maven's post in Runner hit by thrown ball was marked as the answer
Unless the runner did something intentional to get hit, we play on. If the deflected ball goes out of play, all runners are awarded 2 bases from their last legally touched base at the time of the throw (not the time it goes out of play).
maven's post in Runner kicks ball away from fielder was marked as the answer
Interference by a retired/scored runner. The ball is dead, the run counts (had he been ruled safe), and the runner who would have been played on is out.
No. Interference with a thrown ball must be intentional. Play the bounce.
Same rulings, all codes.
maven's post in Interference - Double Play? was marked as the answer
As Larry said, this is a FPSR violation, the penalty for which is that the violating runner is out and the BR is out (if play started with less than 2 outs). Other runners return to their TOP bases.
Note that this is not mere INT: all FPSR violations are INT, but not all INT is a FPSR violation. The difference is important: for regular INT, the BR is not out as an "built-in" part of the penalty, and other runners return to their TOI, not TOP, bases.
maven's post in F6 obstruction or nothing was marked as the answer
Fielders in general are required to stay out runners' way. The only time they always have the right of way is on a batted ball. This play is not a batted ball, so OBS.
Same ruling all codes. I will add that I would wait to judge the OBS: contact alone is nothing. We're looking for hindrance, and the defense gaining an advantage from the contact.
maven's post in sac fly was marked as the answer
A force play occurs when a runner is forced to advance by the batter becoming a runner.
No force play is possible on a caught fly ball.
The play you're asking about is an appeal play. The defense may appeal a runner leaving too early by tagging the runner or the base left too early. This is NOT a force play.
However, according to your account, R2 did NOT leave too early: she left after the fielder touched the ball. In that case, there's no appeal, and she's just a runner off base. To be put out, the runner must be tagged in that case.
maven's post in Balk? was marked as the answer
The second is also not a balk. Provided he comes set legally (codes differ about where the glove may be), he can vary his set each and every pitch of the game.
That he has to "pitch the same way every time" is a standard myth.
Regarding the first move: people remember "may not throw to an unoccupied base" but forget/never knew "except for the purpose of making a play."
Also, as you're learning the balk rules, it's worth remembering what's allowed when F1 is engaged: he may do one of three things (in general),
Pitch to the batter Disengage legally Step and then throw/feint to a base Notice that #2 and #3 are independent: that is, neither one requires the other. Stepping + throwing is legal from the rubber, provided it meets the restrictions on "stepping" and "throwing to a base" (or feinting). One of those concerns unoccupied bases, and that one has the exception already mentioned.
maven's post in Runner interference was marked as the answer
This is runner INT. F4 is protected from OBS because he is fielding a batted ball. When R1 hinders him—even unintentionally, and contact is not necessary—it is INT.
The ball is dead, the runner is out. The BR is awarded 1B, unless R1 intentionally made contact to prevent a double play (the Fed rule is different on this point).
For collisions on the bases during a batted ball, it's always either INT or OBS, never a no-call. You're asking about 9U, so everyone involved is still learning, including the umpires. That's fine: that's a primary goal of instructional baseball.
maven's post in pick off move to first called back was marked as the answer
By rule, once he's properly engaged F1 may legally do only 3 things: pitch to the batter, step and throw/feint to a base, or disengage. And it's illegal to feint to 1B (and, in some codes, 3B).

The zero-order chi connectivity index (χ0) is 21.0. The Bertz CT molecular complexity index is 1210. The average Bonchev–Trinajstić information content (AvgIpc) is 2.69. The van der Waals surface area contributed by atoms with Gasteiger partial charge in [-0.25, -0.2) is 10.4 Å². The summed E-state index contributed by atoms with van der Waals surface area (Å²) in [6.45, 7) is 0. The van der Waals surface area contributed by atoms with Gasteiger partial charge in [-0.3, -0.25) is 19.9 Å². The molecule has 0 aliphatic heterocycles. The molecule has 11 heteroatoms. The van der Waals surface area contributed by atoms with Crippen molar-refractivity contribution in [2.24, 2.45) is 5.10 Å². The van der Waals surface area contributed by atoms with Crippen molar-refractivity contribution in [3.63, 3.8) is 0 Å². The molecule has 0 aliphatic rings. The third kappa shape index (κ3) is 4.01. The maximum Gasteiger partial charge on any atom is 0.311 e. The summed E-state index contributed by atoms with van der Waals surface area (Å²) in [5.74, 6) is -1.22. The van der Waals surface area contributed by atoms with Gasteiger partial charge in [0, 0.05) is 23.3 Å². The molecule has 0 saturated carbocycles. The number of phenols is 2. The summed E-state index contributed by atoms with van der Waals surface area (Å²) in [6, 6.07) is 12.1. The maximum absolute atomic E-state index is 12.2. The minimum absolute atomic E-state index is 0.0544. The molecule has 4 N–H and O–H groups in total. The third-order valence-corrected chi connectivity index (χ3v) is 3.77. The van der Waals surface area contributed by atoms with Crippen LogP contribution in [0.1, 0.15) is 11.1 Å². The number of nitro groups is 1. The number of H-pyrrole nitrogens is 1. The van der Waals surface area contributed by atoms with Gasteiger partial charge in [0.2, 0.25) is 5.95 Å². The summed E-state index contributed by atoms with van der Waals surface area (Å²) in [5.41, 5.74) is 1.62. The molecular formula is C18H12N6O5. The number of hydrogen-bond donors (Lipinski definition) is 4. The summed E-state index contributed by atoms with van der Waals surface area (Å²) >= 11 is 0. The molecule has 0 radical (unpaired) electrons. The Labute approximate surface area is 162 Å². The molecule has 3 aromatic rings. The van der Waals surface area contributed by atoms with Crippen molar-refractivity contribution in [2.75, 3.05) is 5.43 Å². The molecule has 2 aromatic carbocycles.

F1 legally disengages by stepping directly backward and off the rubber with his pivot foot prior to starting the motion to pitch or feinting. Once disengaged, the pitching restrictions (such as those just mentioned) no longer apply.
If your umpire ruled that F1 may never feint to 1B, that would be incorrect. That restriction applies only when F1 is legally engaged with the rubber.
It's also possible that he garbled his explanation. We often see a pitcher disengage improperly, so that it ends up being a jump turn (for instance, if he starts his feint and jumps back at the same time). A jump turn is a move from the rubber, so the restrictions are in effect. Thus, it's a balk to feint to 1B after a jump turn. Possibly, that's what he was trying to explain, and didn't succeed.
maven's post in legal pitch? was marked as the answer
A pitch is a ball thrown to the batter. The pitching position rules dictate how such throws must start (feet, windup pumps, stopping in the set, etc.), but not how they must be delivered (overhand, sidearm, behind the back, etc.).
I don't know what OBL is, but in OBR (pro baseball) and FED (HS baseball), this would be legal (and ineffective).
maven's post in No Call? was marked as the answer
"Doing what they were supposed to do" is not part of any rule.
The only consideration that might make this not runner INT is tangle/untangle, and maybe that's what PU ruled. In view of the BR's delay, we've seen similar plays ruled INT.
I like INT for that reason.
maven's post in NFHS new 2020 DH rule was marked as the answer
Yes. Not only can you do it that way, that's the only way to do it.
Keep it simple: Jones is a sub for Smith in the 2 spot. That's how to report it. Adams is F/DH who changed defensive positions. Legal.
The new rule simply allows coaches to replace a F/DH on defense and keep him in the lineup on offense. Usually, that will be P/DH, but it need not be.
Any player in the lineup may switch defensive positions with another player. That's not a substitution and doesn't affect the DH.
maven's post in ABANDONING BASE was marked as the answer
Yes, there's abandonment. It applies to a runner who has touched 1B and "leaves the base path, obviously abandoning his effort to touch the next base" 5.09(b)(2). FED has the same rule (8-4-2p). The ball remains live, and the runner is out.
Whether your R1 should have been called out is a more complicated issue. If the umpires communicated their ruling adequately, then I suppose they could get 2 outs here (1 for the catch, one for abandonment). But that seems unlikely: had R1 understood that the ball was caught, he would not have abandoned. A BU verbalizing the out call properly would be standing a few feet from R1, who would certainly have heard him yelling "He's OUT! He's OUT! He's STILL OUT!" (after the ball comes out on the transfer).